The Contingency-Discriminability model of choice has generally used a constant (p or m) to describe confusion between response location and reinforcers when location is unchanging, and the same approach has usually been taken in the development in models that combine control of elapsed time and reinforcer location. The value of m is the probability that a reinforcer will be correctly allocated to the response that produced it. In some of the latter modeling, m has been allowed to vary across time. The constant m, however, is a point estimate of a model that should describe how m changes with varying locations. Such a model was recently offered by the first 2 authors for the situation in which the distance apart of two response keys was varied. The present paper shows how an application of this model can describe the distribution of saccade latencies in data published by the last 2 authors.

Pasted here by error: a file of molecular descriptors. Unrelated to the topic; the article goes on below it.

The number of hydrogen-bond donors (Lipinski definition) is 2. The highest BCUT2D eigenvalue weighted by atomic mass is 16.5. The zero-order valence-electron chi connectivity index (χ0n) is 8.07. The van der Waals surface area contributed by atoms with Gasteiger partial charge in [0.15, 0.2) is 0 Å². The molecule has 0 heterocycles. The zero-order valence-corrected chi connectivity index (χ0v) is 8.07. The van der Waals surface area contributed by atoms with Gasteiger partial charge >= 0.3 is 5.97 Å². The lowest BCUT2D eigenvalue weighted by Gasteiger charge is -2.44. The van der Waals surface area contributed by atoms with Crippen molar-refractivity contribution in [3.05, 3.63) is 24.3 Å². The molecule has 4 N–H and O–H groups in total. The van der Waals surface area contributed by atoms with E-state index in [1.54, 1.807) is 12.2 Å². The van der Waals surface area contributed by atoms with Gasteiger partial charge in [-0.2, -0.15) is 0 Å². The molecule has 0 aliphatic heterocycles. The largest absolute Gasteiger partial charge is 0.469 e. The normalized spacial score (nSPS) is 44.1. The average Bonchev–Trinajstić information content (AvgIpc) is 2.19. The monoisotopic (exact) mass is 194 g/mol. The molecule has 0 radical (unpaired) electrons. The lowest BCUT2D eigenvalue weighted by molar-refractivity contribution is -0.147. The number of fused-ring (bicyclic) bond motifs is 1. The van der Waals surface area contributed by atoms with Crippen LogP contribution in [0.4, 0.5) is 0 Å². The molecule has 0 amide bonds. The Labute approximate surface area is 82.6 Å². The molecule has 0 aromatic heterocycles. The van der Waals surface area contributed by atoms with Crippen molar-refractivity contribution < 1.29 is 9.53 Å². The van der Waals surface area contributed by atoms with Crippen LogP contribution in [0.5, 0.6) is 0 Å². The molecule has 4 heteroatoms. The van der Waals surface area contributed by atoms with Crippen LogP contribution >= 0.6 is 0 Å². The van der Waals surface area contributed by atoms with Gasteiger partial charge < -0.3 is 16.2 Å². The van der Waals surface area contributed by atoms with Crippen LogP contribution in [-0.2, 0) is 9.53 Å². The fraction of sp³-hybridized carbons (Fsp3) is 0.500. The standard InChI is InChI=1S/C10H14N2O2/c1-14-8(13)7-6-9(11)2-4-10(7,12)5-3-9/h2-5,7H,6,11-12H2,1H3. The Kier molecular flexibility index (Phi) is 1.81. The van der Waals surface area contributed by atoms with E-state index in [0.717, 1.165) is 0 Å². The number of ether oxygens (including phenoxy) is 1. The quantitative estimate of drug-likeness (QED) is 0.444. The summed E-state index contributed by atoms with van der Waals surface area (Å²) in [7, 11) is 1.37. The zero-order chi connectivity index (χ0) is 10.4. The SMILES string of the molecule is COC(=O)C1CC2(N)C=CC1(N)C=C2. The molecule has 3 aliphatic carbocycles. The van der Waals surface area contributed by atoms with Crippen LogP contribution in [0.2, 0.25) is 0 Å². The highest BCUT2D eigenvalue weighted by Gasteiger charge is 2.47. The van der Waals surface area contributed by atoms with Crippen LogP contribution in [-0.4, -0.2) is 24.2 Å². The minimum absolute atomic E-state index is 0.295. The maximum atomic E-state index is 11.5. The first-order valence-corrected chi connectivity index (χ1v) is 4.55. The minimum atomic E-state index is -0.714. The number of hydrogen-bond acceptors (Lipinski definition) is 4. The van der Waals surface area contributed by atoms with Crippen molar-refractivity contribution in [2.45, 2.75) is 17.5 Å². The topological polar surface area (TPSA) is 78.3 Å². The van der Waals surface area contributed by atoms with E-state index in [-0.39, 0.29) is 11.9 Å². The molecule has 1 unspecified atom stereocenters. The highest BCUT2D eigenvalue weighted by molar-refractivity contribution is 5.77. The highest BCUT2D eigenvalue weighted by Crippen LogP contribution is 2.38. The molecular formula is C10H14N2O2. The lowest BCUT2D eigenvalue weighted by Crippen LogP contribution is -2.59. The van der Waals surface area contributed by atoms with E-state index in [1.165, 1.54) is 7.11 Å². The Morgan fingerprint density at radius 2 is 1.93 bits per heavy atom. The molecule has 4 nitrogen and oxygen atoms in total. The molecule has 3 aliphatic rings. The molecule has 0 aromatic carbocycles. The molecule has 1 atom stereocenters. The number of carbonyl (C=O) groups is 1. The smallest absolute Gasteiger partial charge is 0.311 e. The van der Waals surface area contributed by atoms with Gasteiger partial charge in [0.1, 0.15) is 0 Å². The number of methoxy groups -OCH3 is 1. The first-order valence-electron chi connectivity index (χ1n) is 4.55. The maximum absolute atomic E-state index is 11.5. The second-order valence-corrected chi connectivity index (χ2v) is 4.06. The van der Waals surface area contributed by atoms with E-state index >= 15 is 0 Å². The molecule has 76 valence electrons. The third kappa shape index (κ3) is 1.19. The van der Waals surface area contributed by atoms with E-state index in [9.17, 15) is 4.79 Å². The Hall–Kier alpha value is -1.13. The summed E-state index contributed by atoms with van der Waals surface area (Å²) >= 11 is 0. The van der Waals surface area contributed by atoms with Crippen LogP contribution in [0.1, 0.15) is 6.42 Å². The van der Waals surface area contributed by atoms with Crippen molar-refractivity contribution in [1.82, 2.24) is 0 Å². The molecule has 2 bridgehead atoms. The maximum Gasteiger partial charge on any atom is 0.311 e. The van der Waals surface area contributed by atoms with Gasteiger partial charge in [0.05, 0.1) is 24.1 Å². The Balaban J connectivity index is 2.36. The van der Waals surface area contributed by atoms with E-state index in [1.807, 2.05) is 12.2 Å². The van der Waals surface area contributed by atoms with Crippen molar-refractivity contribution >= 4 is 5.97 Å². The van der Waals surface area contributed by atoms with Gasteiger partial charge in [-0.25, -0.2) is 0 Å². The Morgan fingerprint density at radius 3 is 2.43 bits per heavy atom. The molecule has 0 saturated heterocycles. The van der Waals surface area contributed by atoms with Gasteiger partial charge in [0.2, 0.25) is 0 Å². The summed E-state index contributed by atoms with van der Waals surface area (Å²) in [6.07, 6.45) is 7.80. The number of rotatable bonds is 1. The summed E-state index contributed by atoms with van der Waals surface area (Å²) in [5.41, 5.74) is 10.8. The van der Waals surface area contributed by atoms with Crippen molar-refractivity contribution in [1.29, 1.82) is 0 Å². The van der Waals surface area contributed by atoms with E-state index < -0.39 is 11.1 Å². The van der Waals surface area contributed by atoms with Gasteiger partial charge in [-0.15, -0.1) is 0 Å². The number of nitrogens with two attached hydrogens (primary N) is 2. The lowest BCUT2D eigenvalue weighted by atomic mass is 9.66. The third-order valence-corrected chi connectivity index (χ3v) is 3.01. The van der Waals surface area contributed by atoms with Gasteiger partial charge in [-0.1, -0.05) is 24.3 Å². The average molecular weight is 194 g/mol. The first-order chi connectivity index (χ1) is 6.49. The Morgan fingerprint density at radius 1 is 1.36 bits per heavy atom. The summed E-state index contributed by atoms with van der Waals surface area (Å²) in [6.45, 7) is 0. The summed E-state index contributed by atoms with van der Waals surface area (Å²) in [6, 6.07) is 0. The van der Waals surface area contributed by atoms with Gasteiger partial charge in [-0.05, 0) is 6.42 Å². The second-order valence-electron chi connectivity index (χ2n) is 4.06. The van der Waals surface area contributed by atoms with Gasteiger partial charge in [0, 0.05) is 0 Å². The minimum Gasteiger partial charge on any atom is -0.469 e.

%I New Zealand Association for Behaviour Analysis %C Online %8 08/2020